I don’t pretend to be an expert on the roller coaster ride called the telecom industry, but I do know that in the broadband space, the dominant cable companies now have a real threat on their hands. It’s called fiber, and it’s not the kind that will lower one’s cholesterol. (In fact, broader bandwidths may actually increase one’s dormancy in front of a PC or TV.)
In 1993, when the world was a different place, I had the opportunity to preside over a New York “media tour” for then Intel Corp. CEO Andy Grove. I knew who he was and so did all of Silicon Valley, but the revolution had yet to be televised, so he was virtually unknown in the MSM — especially on the east coast. Our charge: introduce him to mass media magazines, e.g., editors at Conde Nast, Hearst and elsewhere. (After all, consumers could be made to care about the newly introduced Pentium chip.)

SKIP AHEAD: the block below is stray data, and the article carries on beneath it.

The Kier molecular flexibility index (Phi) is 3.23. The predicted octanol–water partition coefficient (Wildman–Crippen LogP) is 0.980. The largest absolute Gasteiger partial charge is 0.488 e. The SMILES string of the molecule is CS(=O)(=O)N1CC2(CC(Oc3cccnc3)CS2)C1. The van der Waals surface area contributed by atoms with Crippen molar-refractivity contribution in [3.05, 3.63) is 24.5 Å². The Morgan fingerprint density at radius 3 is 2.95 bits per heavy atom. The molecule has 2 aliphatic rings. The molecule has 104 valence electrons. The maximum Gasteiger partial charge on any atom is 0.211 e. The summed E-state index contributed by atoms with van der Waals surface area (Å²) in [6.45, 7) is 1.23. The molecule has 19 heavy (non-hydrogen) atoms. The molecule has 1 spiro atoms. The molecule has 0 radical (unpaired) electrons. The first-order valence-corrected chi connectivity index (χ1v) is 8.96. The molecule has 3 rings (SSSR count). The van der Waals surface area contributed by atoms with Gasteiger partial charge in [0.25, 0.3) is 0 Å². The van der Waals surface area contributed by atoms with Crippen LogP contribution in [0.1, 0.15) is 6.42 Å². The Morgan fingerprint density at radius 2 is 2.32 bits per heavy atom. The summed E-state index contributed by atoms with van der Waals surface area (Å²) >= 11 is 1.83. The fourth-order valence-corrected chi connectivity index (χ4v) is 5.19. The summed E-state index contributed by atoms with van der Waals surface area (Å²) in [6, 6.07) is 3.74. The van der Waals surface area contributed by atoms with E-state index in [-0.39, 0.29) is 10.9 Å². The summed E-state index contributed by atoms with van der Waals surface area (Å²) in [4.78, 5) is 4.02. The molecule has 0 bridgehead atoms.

I remember quite vividly the roundtable meetings we held with those editors. I also remember Mr. Grove boldly prediciting that “…one day, you’ll see cable coaxial plugged in to the back of your PC…” Following the meeting, I quietly asked him whether consumers will ever see fiber running in to their homes. He quickly and emphatically answered “No.”
As I gaze out the rear window of my home, I’m amused to see the Verizon workers laying fiber for its new FiOS service, which promises unparalleled speeds for data delivery, and TV programming by the end of the year.
How things change!